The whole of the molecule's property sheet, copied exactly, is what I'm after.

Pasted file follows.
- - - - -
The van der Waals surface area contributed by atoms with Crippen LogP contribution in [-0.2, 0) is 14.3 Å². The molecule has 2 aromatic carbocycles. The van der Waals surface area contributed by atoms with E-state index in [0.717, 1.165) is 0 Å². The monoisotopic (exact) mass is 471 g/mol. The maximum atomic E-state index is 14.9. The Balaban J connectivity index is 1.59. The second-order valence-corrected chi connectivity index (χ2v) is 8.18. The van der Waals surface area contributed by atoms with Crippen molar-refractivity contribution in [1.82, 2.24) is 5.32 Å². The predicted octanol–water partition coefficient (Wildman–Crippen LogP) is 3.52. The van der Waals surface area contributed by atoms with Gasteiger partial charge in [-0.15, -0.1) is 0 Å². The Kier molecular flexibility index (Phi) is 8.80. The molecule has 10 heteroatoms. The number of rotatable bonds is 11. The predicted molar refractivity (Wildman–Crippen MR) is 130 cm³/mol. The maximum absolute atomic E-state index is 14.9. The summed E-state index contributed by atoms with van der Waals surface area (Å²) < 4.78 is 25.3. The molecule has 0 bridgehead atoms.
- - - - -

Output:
The van der Waals surface area contributed by atoms with Crippen LogP contribution in [-0.2, 0) is 14.3 Å². The molecule has 2 aromatic carbocycles. The van der Waals surface area contributed by atoms with E-state index in [0.717, 1.165) is 0 Å². The monoisotopic (exact) mass is 471 g/mol. The maximum atomic E-state index is 14.9. The Balaban J connectivity index is 1.59. The second-order valence-corrected chi connectivity index (χ2v) is 8.18. The van der Waals surface area contributed by atoms with Crippen molar-refractivity contribution in [1.82, 2.24) is 5.32 Å². The predicted octanol–water partition coefficient (Wildman–Crippen LogP) is 3.52. The van der Waals surface area contributed by atoms with Gasteiger partial charge in [-0.15, -0.1) is 0 Å². The Kier molecular flexibility index (Phi) is 8.80. The molecule has 10 heteroatoms. The number of rotatable bonds is 11. The predicted molar refractivity (Wildman–Crippen MR) is 130 cm³/mol. The maximum absolute atomic E-state index is 14.9. The summed E-state index contributed by atoms with van der Waals surface area (Å²) < 4.78 is 25.3. The molecule has 0 bridgehead atoms.